Far-reaching storm risk over B.C., the Prairies with risk to turn severe

Widespread, scattered thunderstorms are forecast across much of the Prairies and Interior B.C. on Wednesday. Stronger atmospheric instability and wind shear present over southeastern Saskatchewan and southern Manitoba could lead to some stronger storm development, and even a supercell or two Wednesday afternoon and evening.

There is also the risk of new wildfire ignition across B.C. and Alberta.

It's a dire circumstance the latter province is facing, especially, with tens of thousands forced to flee as out-of-control wildfires continue.

MUST SEE: Destroyed homes, infrastructure among wildfire losses in Alberta communities

A broad upper-level trough in the jet stream, combined with mid-level troughs, are responsible for triggering these widespread thunderstorms across much of Western Canada this week.


Areas: Much of Western Canada from British Columbia through all three Prairie provinces are at risk, with a focus on southeastern Saskatchewan and southern Manitoba for possible severe thunderstorms

Timing: Afternoon and evening

Weather: A broad trough continues to bring widespread scattered thunderstorms and rain showers across Western Canada. Wednesday will be the final day of a widespread storm threat as a ridge in the jet stream is forecast to build by the end of the week bringing hot temperatures and an end to the active weather.

Wednesday Storm
Wednesday Storm

Stronger storm dynamics with increased instability and wind shear in the atmosphere could support stronger storms developing in southeastern Saskatchewan and southern Manitoba. A supercell or two is also possible.

Threats: Small hail, strong wind gusts and lightning that could ignite new wildfires. We also can’t rule out the risk of funnel clouds.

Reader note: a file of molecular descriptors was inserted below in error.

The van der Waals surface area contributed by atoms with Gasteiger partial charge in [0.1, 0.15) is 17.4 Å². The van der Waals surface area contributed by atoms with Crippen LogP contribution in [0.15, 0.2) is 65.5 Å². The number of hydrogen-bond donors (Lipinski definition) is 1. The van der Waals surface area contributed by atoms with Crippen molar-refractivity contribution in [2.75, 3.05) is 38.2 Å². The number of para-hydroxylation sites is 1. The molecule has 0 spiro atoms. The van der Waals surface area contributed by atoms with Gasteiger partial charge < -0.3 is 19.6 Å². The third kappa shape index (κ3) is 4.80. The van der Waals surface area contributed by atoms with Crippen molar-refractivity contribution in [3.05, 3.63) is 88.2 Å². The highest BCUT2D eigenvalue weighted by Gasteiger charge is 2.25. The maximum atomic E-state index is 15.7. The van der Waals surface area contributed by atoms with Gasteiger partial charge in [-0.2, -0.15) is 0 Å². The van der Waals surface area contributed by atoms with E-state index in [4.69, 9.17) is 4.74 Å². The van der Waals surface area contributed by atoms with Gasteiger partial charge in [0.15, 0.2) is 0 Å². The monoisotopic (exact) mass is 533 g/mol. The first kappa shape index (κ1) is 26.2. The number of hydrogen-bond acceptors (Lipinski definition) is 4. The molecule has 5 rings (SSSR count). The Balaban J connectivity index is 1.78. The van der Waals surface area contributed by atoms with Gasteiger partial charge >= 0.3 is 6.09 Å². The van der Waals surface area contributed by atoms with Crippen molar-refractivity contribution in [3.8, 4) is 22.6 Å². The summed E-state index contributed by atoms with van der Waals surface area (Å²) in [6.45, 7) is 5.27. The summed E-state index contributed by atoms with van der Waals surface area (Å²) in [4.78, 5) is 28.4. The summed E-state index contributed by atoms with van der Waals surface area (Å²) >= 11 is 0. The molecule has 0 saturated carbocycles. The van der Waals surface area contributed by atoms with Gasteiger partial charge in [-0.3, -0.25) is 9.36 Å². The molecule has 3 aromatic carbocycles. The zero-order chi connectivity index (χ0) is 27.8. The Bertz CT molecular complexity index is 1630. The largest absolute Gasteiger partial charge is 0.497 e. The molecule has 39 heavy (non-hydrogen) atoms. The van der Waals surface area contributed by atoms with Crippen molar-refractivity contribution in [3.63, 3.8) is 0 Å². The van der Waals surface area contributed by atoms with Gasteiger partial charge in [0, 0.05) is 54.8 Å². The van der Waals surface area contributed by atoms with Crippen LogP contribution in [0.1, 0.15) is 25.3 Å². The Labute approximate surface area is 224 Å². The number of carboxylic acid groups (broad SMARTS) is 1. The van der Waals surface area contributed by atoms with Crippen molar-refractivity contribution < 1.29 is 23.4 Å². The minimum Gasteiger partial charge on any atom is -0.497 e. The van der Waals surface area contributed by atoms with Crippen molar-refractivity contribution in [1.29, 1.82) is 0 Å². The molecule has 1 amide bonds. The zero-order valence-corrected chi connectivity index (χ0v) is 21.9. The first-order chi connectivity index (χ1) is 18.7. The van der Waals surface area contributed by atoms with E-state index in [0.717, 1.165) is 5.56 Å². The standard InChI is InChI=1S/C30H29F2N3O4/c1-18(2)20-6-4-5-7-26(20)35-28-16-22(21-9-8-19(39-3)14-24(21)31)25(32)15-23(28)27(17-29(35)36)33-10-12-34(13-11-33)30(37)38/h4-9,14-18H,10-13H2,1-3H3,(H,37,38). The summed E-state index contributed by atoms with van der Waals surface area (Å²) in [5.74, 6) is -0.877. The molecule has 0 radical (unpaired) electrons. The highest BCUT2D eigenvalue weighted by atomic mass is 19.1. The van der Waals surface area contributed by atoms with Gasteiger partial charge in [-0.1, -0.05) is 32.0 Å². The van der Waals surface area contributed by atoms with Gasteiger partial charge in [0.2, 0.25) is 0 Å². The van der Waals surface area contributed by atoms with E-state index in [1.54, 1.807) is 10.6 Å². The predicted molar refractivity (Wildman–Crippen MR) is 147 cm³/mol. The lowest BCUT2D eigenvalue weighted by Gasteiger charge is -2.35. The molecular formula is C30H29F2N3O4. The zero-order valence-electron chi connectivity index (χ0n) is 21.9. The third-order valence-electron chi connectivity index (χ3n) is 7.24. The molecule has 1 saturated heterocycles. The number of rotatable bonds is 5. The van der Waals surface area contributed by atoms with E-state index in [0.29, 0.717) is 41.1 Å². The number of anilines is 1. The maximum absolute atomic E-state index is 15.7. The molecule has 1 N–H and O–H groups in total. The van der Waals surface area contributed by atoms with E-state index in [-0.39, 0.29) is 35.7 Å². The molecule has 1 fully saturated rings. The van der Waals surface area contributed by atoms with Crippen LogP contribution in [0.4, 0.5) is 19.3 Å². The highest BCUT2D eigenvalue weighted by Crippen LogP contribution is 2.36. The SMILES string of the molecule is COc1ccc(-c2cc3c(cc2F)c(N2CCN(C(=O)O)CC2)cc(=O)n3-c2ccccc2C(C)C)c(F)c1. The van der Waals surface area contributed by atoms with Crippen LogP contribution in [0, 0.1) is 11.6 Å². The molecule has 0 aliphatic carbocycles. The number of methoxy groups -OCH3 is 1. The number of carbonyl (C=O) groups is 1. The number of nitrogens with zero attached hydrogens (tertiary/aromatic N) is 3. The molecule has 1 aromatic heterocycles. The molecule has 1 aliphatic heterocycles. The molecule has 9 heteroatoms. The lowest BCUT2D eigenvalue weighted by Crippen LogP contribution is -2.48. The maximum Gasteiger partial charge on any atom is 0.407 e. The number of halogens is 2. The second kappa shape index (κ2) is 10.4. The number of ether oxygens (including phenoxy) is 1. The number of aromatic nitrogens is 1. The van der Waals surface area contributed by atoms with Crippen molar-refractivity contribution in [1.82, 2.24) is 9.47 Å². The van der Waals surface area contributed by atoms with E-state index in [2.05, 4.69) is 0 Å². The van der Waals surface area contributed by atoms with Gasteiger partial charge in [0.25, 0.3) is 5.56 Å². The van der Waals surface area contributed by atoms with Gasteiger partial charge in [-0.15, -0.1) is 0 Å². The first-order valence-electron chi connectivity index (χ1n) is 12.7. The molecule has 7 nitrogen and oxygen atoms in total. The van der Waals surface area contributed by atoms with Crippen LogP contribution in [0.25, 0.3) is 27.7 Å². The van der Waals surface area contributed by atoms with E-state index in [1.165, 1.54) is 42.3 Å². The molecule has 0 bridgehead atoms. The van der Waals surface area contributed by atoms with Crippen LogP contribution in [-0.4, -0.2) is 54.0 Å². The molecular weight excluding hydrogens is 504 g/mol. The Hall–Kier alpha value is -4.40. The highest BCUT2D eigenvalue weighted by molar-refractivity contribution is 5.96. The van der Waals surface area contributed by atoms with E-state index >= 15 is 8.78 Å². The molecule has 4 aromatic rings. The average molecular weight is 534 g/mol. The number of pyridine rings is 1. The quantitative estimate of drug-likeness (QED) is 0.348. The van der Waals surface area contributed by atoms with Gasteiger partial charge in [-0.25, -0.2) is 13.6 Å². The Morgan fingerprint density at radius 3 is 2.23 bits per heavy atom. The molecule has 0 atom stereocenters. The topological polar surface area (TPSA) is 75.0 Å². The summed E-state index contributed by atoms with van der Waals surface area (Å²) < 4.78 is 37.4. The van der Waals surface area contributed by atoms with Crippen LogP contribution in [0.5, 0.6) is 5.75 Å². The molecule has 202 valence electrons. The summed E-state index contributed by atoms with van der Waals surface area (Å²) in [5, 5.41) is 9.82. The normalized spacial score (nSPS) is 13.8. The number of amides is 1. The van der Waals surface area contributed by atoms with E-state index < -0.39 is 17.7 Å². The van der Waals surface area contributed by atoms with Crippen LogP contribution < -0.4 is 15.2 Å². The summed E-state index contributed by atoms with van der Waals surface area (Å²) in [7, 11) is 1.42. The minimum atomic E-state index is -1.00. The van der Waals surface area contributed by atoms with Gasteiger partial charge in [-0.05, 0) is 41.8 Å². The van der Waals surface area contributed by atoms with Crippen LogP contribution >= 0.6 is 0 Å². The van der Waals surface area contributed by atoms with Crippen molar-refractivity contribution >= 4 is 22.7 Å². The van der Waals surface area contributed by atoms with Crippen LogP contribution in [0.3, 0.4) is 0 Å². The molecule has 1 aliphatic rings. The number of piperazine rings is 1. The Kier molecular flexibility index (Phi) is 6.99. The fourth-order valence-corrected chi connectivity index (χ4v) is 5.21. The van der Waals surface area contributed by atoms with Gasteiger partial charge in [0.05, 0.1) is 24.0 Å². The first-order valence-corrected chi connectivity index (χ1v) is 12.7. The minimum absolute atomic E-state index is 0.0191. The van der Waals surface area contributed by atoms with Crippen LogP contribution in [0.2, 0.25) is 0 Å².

In southern Manitoba, if storms strengthen to severe warning criteria, large hail and wind gusts near 90 km/h would be possible.

Potential for hail
Potential for hail

RELATED: Smoky skies expected for swath of B.C. as fires burn in northeast and Alberta


Areas: Interior British Columbia and Alberta

Timing: Afternoon and evening

Weather: Thursday is the last day for more widespread, scattered thunderstorms across Western Canada before a ridge in the jet stream builds and a heat dome takes over the weather pattern. Small hail, and lightning would be the main threat with any storms that develop as most should stay non-severe in nature.



Stay alert and monitor the forecast for updates. Have a plan and a place to head indoors if the weather changes.

Watches mean conditions are favourable for the development of severe thunderstorms. Warnings mean they are imminent or are occurring in your area.


In communities with elevated or high wildfire danger ratings, or could be threatened by a blaze in the near future, residents should take time now to review emergency preparedness and evacuation plans in the event of a nearby fire. Individuals and families should be prepared to take care of themselves for at least 72 hours in case of evacuation due to wildfires.


A broad upper-level trough in the jet stream, combined with mid-level troughs, are responsible for triggering widespread thunderstorms across Western Canada this week. Mild temperatures through peak daytime heating hours build atmospheric instability, sufficient enough for thunderstorm development. The pattern change will unfold across the west late week and into the weekend where an upper-level ridge and heat dome will take over the weather pattern, bringing an end to the thunderstorm risk and a return of the extreme summer-like heat.

The slow-moving nature of the thunderstorm activity and steeper topography in British Columbia pose a risk of flooding.

WATCH: Family 'shell-shocked' after losing home to wildfires

Click here to view the video

Stay with The Weather Network for the latest on conditions throughout the region.